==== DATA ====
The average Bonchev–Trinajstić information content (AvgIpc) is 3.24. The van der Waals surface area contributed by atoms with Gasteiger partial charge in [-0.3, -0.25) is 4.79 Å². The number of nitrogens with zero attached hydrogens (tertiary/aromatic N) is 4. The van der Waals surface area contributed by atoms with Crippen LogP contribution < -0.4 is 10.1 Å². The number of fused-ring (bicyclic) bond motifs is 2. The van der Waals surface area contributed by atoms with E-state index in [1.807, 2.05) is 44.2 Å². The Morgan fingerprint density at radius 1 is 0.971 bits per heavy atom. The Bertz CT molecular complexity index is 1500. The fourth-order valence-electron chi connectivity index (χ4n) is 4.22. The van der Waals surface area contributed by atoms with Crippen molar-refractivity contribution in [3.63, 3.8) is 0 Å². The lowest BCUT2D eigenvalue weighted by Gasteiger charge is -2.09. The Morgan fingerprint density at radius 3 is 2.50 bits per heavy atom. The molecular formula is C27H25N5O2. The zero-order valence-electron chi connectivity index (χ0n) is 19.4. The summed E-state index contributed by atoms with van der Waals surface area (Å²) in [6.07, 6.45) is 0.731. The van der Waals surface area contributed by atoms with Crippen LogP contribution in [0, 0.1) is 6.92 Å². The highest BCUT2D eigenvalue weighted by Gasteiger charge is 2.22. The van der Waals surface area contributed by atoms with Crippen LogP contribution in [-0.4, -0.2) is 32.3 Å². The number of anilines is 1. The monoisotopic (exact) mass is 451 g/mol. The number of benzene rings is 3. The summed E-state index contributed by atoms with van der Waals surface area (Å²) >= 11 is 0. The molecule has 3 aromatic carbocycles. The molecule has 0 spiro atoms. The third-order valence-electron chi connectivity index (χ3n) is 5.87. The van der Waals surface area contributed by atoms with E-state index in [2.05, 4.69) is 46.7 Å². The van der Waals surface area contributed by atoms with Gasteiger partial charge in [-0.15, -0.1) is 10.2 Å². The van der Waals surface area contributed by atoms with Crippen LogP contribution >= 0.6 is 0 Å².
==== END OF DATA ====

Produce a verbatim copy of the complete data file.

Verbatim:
The average Bonchev–Trinajstić information content (AvgIpc) is 3.24. The van der Waals surface area contributed by atoms with Gasteiger partial charge in [-0.3, -0.25) is 4.79 Å². The number of nitrogens with zero attached hydrogens (tertiary/aromatic N) is 4. The van der Waals surface area contributed by atoms with Crippen LogP contribution < -0.4 is 10.1 Å². The number of fused-ring (bicyclic) bond motifs is 2. The van der Waals surface area contributed by atoms with E-state index in [1.807, 2.05) is 44.2 Å². The Morgan fingerprint density at radius 1 is 0.971 bits per heavy atom. The Bertz CT molecular complexity index is 1500. The fourth-order valence-electron chi connectivity index (χ4n) is 4.22. The van der Waals surface area contributed by atoms with Crippen molar-refractivity contribution in [3.63, 3.8) is 0 Å². The lowest BCUT2D eigenvalue weighted by Gasteiger charge is -2.09. The Morgan fingerprint density at radius 3 is 2.50 bits per heavy atom. The molecular formula is C27H25N5O2. The zero-order valence-electron chi connectivity index (χ0n) is 19.4. The summed E-state index contributed by atoms with van der Waals surface area (Å²) in [6.07, 6.45) is 0.731. The van der Waals surface area contributed by atoms with Crippen LogP contribution in [0, 0.1) is 6.92 Å². The highest BCUT2D eigenvalue weighted by Gasteiger charge is 2.22. The van der Waals surface area contributed by atoms with Crippen LogP contribution in [-0.4, -0.2) is 32.3 Å². The number of anilines is 1. The monoisotopic (exact) mass is 451 g/mol. The number of benzene rings is 3. The summed E-state index contributed by atoms with van der Waals surface area (Å²) >= 11 is 0. The molecule has 3 aromatic carbocycles. The molecule has 0 spiro atoms. The third-order valence-electron chi connectivity index (χ3n) is 5.87. The van der Waals surface area contributed by atoms with E-state index in [2.05, 4.69) is 46.7 Å². The van der Waals surface area contributed by atoms with Gasteiger partial charge in [-0.15, -0.1) is 10.2 Å². The van der Waals surface area contributed by atoms with Crippen LogP contribution >= 0.6 is 0 Å².